Starting off with the new, Zed and company will now have access to what is known as the Juice Bar that allows for the infusion of experience points, mana and any other extract such as attack, intelligence or hit. All of these can be banked over time as you trounce countless enemies that stand in your way. Each of these values costs money, as money does make the world go round, but when you leverage that out against another new feature, Super Reincarnation, it’s totally worth it.
Unlike normal reincarnation, Super Reincarnation comes with Karma that not only makes your units more powerful, but also allows you to increase their stat values as you see fit. Want to make sure that a spell caster takes a hit? Add more defense or hit points. Want your tank to withstand a magical attack? Increase their resistance. If you’ve got the karma to do it, the Netherworld is your oyster! Compared to the previous version where you just made your units more powerful, now you REALLY make them powerful with careful, or carless I won’t judge, allocation of new stats.
Making returns are the skill shop that allow you to learn new evilities and to power up skills whether it’s to throw more power behind the hits or increase the range of your spells. Side to that the Dark(est) Assembly is back again in order to pass Netherworld rules such as being able to create new unit types, increased experience earned in the next stage, steal all of the mana for just one character, and once you’re done the main story, open up the end game for some real brutal turned based tactics fun!
Now there were two things in the demo that I wanted to hold reservations on until the full release. The first, was the autobattling system as I wondered firstly how well it would really work and secondly if it wouldn’t pull the player away from the experience. In order? Works really well and to a degree, takes the player away from the experience. The reason that it works well is that the autobattle system isn’t just “rush in and destroy”, you can set parameters to it. Use skills, heal teammates, target specific enemies like the toughest. A bit convoluted at first, there’s at least decent tutorial to teach you how to set up your if-then structures. The premades are pretty decent but you’ll find them a bit limited over time especially when it comes to healing status effects such as poison that can destroy your team in seconds.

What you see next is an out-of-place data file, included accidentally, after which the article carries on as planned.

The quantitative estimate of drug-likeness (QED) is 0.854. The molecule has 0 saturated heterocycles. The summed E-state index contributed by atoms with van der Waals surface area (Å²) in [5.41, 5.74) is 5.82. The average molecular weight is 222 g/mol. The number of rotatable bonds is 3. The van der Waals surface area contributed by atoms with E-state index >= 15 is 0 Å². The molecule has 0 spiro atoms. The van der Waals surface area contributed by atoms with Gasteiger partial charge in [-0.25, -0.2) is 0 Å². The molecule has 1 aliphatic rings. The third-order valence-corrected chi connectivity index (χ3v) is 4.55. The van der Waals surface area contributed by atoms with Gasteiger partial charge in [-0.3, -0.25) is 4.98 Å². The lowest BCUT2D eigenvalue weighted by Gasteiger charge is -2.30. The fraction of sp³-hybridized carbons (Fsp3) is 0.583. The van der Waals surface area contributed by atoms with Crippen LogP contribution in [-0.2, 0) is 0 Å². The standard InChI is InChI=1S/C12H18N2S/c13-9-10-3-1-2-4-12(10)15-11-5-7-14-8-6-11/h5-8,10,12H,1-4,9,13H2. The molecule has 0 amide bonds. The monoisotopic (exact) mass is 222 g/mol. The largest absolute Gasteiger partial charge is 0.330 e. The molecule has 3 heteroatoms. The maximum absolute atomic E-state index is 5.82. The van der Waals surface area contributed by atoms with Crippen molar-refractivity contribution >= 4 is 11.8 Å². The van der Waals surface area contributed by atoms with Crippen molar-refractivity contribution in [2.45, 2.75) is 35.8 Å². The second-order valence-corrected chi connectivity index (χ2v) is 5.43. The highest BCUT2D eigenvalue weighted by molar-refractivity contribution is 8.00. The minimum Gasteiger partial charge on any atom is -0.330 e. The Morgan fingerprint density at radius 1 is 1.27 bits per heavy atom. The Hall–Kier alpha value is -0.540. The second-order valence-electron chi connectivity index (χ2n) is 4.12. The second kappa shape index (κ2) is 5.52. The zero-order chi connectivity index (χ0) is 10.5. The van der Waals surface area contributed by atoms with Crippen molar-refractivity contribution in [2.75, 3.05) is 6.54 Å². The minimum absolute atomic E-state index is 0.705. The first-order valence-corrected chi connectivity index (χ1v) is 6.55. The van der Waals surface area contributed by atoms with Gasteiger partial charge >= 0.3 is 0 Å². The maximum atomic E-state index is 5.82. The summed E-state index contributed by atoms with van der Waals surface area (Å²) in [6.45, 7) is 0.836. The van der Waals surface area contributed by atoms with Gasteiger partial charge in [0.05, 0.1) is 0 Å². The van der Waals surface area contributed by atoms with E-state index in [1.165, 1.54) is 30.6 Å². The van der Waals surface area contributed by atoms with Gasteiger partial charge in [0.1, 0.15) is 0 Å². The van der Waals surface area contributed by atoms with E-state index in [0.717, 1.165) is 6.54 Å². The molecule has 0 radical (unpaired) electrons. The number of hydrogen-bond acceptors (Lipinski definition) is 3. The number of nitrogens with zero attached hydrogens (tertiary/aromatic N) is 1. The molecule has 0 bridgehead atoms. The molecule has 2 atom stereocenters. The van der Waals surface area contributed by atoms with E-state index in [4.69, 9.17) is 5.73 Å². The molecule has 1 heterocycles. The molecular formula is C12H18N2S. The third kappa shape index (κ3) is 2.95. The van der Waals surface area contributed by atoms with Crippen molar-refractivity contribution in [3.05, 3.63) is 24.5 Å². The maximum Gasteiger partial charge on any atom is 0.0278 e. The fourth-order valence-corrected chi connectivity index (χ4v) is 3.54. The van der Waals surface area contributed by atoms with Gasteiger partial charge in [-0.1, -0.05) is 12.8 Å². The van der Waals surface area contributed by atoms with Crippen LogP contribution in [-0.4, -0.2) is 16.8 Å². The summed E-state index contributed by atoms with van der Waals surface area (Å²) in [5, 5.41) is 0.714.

Still on the subject of the auto-battle, is that as much as I loved being able to use it as speeding everything up and disabling animations made fighting go faster, in an automatic fashion it was even faster as you’re not moving each individual member on your own, the system is moving them all at the same time. It was perfect to grind for experience and mana in order to level up skills and Super Reincarnate, BUT, I felt that it took you out of the experience. This long running series as well as the others such as Phantom Brave, Makai Kingdom, Soul Nomad, each of these is so hands on that you’re in it, and you’re in it to win it. With the auto-battle, you’re around, but you’re only really checking in to make sure parameters are up and running or if it’s a new stage, make sure to toss your units up and over to another location to continue the fight.